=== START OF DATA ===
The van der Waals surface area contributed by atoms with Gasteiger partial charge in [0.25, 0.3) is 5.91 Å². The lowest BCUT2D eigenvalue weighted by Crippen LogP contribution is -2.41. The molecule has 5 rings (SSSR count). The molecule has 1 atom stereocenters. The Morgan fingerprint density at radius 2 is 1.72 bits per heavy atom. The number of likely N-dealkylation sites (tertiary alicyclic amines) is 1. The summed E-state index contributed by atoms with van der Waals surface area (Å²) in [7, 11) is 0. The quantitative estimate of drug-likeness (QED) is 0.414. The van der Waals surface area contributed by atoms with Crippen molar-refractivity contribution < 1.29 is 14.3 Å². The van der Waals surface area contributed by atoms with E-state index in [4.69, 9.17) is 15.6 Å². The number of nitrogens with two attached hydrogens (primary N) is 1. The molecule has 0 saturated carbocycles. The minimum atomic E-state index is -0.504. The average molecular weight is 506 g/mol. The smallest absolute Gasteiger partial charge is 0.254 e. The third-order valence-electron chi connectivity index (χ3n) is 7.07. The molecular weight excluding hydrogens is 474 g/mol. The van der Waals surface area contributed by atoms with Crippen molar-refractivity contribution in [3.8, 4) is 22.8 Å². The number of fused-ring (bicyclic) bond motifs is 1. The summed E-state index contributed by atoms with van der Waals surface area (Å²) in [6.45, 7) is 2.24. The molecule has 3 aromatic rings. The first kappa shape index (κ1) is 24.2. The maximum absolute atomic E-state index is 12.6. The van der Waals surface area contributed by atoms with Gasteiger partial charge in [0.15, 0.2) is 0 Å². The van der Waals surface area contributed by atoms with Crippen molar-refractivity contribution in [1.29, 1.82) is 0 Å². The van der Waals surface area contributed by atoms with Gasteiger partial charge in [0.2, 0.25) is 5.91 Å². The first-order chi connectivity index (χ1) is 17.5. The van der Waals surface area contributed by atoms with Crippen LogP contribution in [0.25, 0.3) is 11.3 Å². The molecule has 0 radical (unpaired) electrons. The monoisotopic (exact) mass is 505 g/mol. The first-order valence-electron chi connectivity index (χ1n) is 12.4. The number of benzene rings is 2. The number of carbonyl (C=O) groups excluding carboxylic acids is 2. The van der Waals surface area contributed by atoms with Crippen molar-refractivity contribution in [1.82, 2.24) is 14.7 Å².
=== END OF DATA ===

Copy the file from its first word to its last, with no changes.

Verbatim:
The van der Waals surface area contributed by atoms with Gasteiger partial charge in [0.25, 0.3) is 5.91 Å². The lowest BCUT2D eigenvalue weighted by Crippen LogP contribution is -2.41. The molecule has 5 rings (SSSR count). The molecule has 1 atom stereocenters. The Morgan fingerprint density at radius 2 is 1.72 bits per heavy atom. The number of likely N-dealkylation sites (tertiary alicyclic amines) is 1. The summed E-state index contributed by atoms with van der Waals surface area (Å²) in [7, 11) is 0. The quantitative estimate of drug-likeness (QED) is 0.414. The van der Waals surface area contributed by atoms with Crippen molar-refractivity contribution < 1.29 is 14.3 Å². The van der Waals surface area contributed by atoms with E-state index in [4.69, 9.17) is 15.6 Å². The number of nitrogens with two attached hydrogens (primary N) is 1. The molecule has 0 saturated carbocycles. The minimum atomic E-state index is -0.504. The average molecular weight is 506 g/mol. The smallest absolute Gasteiger partial charge is 0.254 e. The third-order valence-electron chi connectivity index (χ3n) is 7.07. The molecular weight excluding hydrogens is 474 g/mol. The van der Waals surface area contributed by atoms with Crippen molar-refractivity contribution in [3.8, 4) is 22.8 Å². The number of fused-ring (bicyclic) bond motifs is 1. The summed E-state index contributed by atoms with van der Waals surface area (Å²) in [6.45, 7) is 2.24. The molecule has 3 aromatic rings. The first kappa shape index (κ1) is 24.2. The maximum absolute atomic E-state index is 12.6. The van der Waals surface area contributed by atoms with Gasteiger partial charge in [0.15, 0.2) is 0 Å². The van der Waals surface area contributed by atoms with Crippen molar-refractivity contribution in [1.29, 1.82) is 0 Å². The van der Waals surface area contributed by atoms with Gasteiger partial charge in [0.2, 0.25) is 5.91 Å². The first-order chi connectivity index (χ1) is 17.5. The van der Waals surface area contributed by atoms with Crippen LogP contribution in [0.25, 0.3) is 11.3 Å². The molecule has 0 radical (unpaired) electrons. The monoisotopic (exact) mass is 505 g/mol. The first-order valence-electron chi connectivity index (χ1n) is 12.4. The number of benzene rings is 2. The number of carbonyl (C=O) groups excluding carboxylic acids is 2. The van der Waals surface area contributed by atoms with Crippen molar-refractivity contribution in [1.82, 2.24) is 14.7 Å².